For the price, this is possibly the softest, warmest choice you can make. Totally practical. No fancy stitching, no satin edging, just a warm blanket. And sometimes that's all you need and all you want.

Not bad to wrap yourself up in while watching tv either. I indulged in a three episode House of Cards Binge and this kept me warm all the way through without overheating.

Five stars for the perfect snuggling blanket.
Comment Comments (12) | Permalink | Most recent comment: May 29, 2014 1:52 PM PDT

KONA French Press Coffee Tea & Espresso Maker, Black 34oz Teapot ~ Best Present Idea For Gifts
KONA French Press Coffee Tea & Espresso Maker, Black 34oz Teapot ~ Best Present Idea For Gifts
Offered by Idylc Homes
Price: $19.97
5 used & new from $19.97

34 of 43 people found the following review helpful
5.0 out of 5 stars My new favorite..., May 11, 2014
I now have five of these coffeemakers in various sizes, from a tiny one-cupper to this six cup (four mug) giant. I started with a Bodum, which is a good place to start, and so far have have never had a problem with any. I like this one for the big size and for the borosilicate pot that can withstand even my fumblefingered acrobatics. It arrived in the mail and I washed it out and gave it a try...but while pouring in the boiling water, I managed to drop the glass carafe, bouncing it off of the sink and onto the floor. It hit hard but didn't crack or break. I did only minor damage to myself, because I was somehow not where the water sprayed, which was also nice. Anyway, it's good to know that this carafe can withstand early morning coordination lapses.

The innards are put together well too, nice and sturdy. The fit is perfect, so you don't get too much in the way of coffee grounds floating into the brew when you depress the plunger. It is as easy to clean as any French Press, just rinses out. I put the plunger in the dishwasher, but generally just rinse the carafe itself to keep it looking new. It certainly is not difficult to keep clean. But the best part is that generous volume. The directions state 32 ounces, which is four filled to the brim mugs, more like four and a half or five. And an easy six to eight regular coffee cup sized cups. Enough for a dinner party without getting up to do it all over again, or for one of those Sunday mornings where you know you are going to do the crossword, keep refilling your cup and to heck with the chores.

This oversized pot is easy to hold, easy to pour. The plastic siding means you don't worry about burning your hand if touch the side. I have nothing but good things to say about this press, and urge anyone who really loves coffee to try one of these coffee makers. You will discover a new way to get a tremendous amount of flavor out of almost any grind (you just don't want anything too fine or slips through the plunger), a brewer that looks good at the table, and a fun addition to your coffee making arsenal.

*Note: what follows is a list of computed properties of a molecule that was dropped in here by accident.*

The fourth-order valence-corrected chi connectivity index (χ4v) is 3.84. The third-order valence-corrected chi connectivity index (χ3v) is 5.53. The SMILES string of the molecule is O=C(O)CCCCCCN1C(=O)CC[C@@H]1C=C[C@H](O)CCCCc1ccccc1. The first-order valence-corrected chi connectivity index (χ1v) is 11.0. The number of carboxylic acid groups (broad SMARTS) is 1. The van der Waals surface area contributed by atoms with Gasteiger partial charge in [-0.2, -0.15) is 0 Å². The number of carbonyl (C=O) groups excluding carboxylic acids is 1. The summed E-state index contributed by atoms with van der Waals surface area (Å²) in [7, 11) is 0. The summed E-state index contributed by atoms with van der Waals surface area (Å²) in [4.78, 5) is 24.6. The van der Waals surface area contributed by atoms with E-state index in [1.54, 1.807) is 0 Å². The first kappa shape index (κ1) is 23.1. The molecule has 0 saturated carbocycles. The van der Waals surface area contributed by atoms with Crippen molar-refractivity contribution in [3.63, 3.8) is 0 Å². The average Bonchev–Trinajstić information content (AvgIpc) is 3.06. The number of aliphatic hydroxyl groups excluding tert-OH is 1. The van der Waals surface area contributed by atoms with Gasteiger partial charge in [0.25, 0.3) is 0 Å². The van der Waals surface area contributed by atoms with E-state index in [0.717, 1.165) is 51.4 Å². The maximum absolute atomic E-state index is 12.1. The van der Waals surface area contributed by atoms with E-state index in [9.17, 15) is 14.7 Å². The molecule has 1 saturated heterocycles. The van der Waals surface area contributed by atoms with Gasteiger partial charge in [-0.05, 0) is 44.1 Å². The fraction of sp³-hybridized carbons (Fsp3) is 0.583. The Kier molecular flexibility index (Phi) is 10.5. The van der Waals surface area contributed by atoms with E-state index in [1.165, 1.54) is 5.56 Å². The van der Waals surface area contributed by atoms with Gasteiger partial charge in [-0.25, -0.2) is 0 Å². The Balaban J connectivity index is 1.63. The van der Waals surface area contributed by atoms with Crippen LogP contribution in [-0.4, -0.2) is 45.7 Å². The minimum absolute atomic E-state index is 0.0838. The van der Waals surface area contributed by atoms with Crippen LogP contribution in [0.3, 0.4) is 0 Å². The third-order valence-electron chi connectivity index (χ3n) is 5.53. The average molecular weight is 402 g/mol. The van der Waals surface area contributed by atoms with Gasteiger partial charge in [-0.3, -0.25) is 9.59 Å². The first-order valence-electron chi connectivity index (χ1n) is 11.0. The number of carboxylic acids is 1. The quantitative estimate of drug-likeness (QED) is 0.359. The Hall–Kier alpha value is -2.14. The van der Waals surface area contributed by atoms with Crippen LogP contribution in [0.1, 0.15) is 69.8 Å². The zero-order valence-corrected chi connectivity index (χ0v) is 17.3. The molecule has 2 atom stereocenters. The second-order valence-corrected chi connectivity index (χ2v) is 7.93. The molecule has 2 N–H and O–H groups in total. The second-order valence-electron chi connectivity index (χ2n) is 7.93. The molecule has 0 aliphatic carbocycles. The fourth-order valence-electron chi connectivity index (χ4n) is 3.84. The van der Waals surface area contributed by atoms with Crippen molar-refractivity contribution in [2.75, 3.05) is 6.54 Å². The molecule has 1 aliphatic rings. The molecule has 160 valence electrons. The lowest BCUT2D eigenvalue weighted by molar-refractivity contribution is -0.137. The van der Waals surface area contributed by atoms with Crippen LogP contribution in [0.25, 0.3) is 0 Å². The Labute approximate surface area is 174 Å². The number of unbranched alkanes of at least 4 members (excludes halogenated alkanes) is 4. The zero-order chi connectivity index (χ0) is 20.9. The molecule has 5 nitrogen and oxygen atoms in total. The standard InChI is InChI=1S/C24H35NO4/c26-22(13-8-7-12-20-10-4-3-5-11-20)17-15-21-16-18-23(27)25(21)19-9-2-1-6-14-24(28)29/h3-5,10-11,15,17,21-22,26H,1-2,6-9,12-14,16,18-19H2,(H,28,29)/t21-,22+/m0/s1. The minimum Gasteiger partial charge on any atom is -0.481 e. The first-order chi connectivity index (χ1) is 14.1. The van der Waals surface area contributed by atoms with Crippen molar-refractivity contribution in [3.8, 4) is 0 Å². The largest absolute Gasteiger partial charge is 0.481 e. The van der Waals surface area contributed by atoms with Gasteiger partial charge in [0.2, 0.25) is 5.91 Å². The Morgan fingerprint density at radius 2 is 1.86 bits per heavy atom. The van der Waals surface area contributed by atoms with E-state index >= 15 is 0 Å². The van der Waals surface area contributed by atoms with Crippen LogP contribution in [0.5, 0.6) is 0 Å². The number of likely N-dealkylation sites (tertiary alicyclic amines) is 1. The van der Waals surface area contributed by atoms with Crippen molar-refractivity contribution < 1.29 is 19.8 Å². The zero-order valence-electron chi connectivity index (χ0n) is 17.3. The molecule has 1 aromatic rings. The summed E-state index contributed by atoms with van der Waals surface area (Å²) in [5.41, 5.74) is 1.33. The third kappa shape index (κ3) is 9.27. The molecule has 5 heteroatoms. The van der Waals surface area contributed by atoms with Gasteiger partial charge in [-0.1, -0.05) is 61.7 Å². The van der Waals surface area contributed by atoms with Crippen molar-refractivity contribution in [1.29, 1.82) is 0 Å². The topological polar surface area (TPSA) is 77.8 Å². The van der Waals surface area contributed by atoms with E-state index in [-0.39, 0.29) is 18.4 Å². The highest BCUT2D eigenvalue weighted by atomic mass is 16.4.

If you look at the reviews, everyone who tried the Kona French Press liked it. There is one single-star review, but I think the reviewer misses the point. He thinks it is excellent. Someone should tell him. Anyway, this is definitely something to consider and easily worth five stars.
Comment Comments (19) | Permalink | Most recent comment: May 22, 2014 2:50 PM PDT

Tide Plus Downy April Fresh Scent Liquid Laundry Detergent, 92 oz, 48 loads
Tide Plus Downy April Fresh Scent Liquid Laundry Detergent, 92 oz, 48 loads

2 of 5 people found the following review helpful
5.0 out of 5 stars Fresh and fluffy, May 5, 2014
Vine Customer Review of Free Product (What's this?)
I like Tide Liquid, it's a nice cleanser for anything from linens to towels, and the kind of clothes you just throw in the machine without worrying about. There are people who use specially sourced powders and liquids that improve the environment, make their 1000 thread count pillowcases float off the bed, and turn a spa-quality bath towel into a tiny and absorbent piece of heaven. Me, I buy my linens and towels at Big Lots and they're tough enough to handle whatever detergent I throw at 'em.

I used Tide Downy on the criminals in my linen closet and they certainly improved with the contact. Soft and fluffy, nice smelling...I couldn't ask for more. Well, technically I could ask for them to make their own way to the washing machine and to fluff and fold themselves, but let's be realistic. Tidy Downy is fine for normal clothing, sweats and that sort of thing. If you wear antique laces and vintage Chanel, you wouldn't be schlepping with this stuff anyway.

I prefer liquid to powder detergents because I have been known to overfill the washer and that results in powder trails. No such problem with liquids. This is effective, all purpose and does what most of us require from a detergent. Highy recommended
Comment Comments (23) | Permalink | Most recent comment: May 23, 2014 6:01 PM PDT

Kernel Season's Spicy Seasoning Variety Pack, 2.85 Ounce Shakers (Pack of 3)
Kernel Season's Spicy Seasoning Variety Pack, 2.85 Ounce Shakers (Pack of 3)
Price: $9.99

2 of 3 people found the following review helpful
4.0 out of 5 stars Dances with Sodium..., May 5, 2014
Vine Customer Review of Free Product (What's this?)